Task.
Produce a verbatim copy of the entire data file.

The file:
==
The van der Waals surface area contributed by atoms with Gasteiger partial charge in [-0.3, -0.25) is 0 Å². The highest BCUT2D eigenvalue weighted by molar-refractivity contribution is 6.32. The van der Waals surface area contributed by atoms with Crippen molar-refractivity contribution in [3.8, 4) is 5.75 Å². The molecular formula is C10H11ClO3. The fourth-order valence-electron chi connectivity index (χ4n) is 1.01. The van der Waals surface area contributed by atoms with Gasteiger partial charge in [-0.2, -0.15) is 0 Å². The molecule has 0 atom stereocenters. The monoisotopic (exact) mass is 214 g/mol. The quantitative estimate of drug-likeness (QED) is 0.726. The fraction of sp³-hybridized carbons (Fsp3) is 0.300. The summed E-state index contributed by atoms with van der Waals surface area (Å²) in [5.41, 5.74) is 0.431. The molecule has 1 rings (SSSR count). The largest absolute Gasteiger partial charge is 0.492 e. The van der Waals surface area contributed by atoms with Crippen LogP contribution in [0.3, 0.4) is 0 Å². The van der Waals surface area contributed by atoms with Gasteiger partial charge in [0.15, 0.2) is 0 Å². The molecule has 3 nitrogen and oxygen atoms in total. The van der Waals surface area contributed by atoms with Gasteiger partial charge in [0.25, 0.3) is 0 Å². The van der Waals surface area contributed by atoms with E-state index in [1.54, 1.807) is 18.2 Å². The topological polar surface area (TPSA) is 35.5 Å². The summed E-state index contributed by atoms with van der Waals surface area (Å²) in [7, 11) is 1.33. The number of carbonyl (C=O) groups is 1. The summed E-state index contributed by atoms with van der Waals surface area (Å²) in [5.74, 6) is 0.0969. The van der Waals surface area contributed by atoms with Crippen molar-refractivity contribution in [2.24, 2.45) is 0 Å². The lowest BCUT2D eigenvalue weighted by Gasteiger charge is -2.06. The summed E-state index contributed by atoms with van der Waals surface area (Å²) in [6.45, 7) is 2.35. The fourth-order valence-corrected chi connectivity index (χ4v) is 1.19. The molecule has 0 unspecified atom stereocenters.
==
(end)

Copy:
The van der Waals surface area contributed by atoms with Gasteiger partial charge in [-0.3, -0.25) is 0 Å². The highest BCUT2D eigenvalue weighted by molar-refractivity contribution is 6.32. The van der Waals surface area contributed by atoms with Crippen molar-refractivity contribution in [3.8, 4) is 5.75 Å². The molecular formula is C10H11ClO3. The fourth-order valence-electron chi connectivity index (χ4n) is 1.01. The van der Waals surface area contributed by atoms with Gasteiger partial charge in [-0.2, -0.15) is 0 Å². The molecule has 0 atom stereocenters. The monoisotopic (exact) mass is 214 g/mol. The quantitative estimate of drug-likeness (QED) is 0.726. The fraction of sp³-hybridized carbons (Fsp3) is 0.300. The summed E-state index contributed by atoms with van der Waals surface area (Å²) in [5.41, 5.74) is 0.431. The molecule has 1 rings (SSSR count). The largest absolute Gasteiger partial charge is 0.492 e. The van der Waals surface area contributed by atoms with Crippen LogP contribution in [0.3, 0.4) is 0 Å². The van der Waals surface area contributed by atoms with Gasteiger partial charge in [0.15, 0.2) is 0 Å². The molecule has 3 nitrogen and oxygen atoms in total. The van der Waals surface area contributed by atoms with Gasteiger partial charge in [0.25, 0.3) is 0 Å². The van der Waals surface area contributed by atoms with E-state index in [1.54, 1.807) is 18.2 Å². The topological polar surface area (TPSA) is 35.5 Å². The summed E-state index contributed by atoms with van der Waals surface area (Å²) in [7, 11) is 1.33. The number of carbonyl (C=O) groups is 1. The summed E-state index contributed by atoms with van der Waals surface area (Å²) in [5.74, 6) is 0.0969. The van der Waals surface area contributed by atoms with Crippen molar-refractivity contribution in [2.24, 2.45) is 0 Å². The lowest BCUT2D eigenvalue weighted by Gasteiger charge is -2.06. The summed E-state index contributed by atoms with van der Waals surface area (Å²) in [6.45, 7) is 2.35. The fourth-order valence-corrected chi connectivity index (χ4v) is 1.19. The molecule has 0 unspecified atom stereocenters.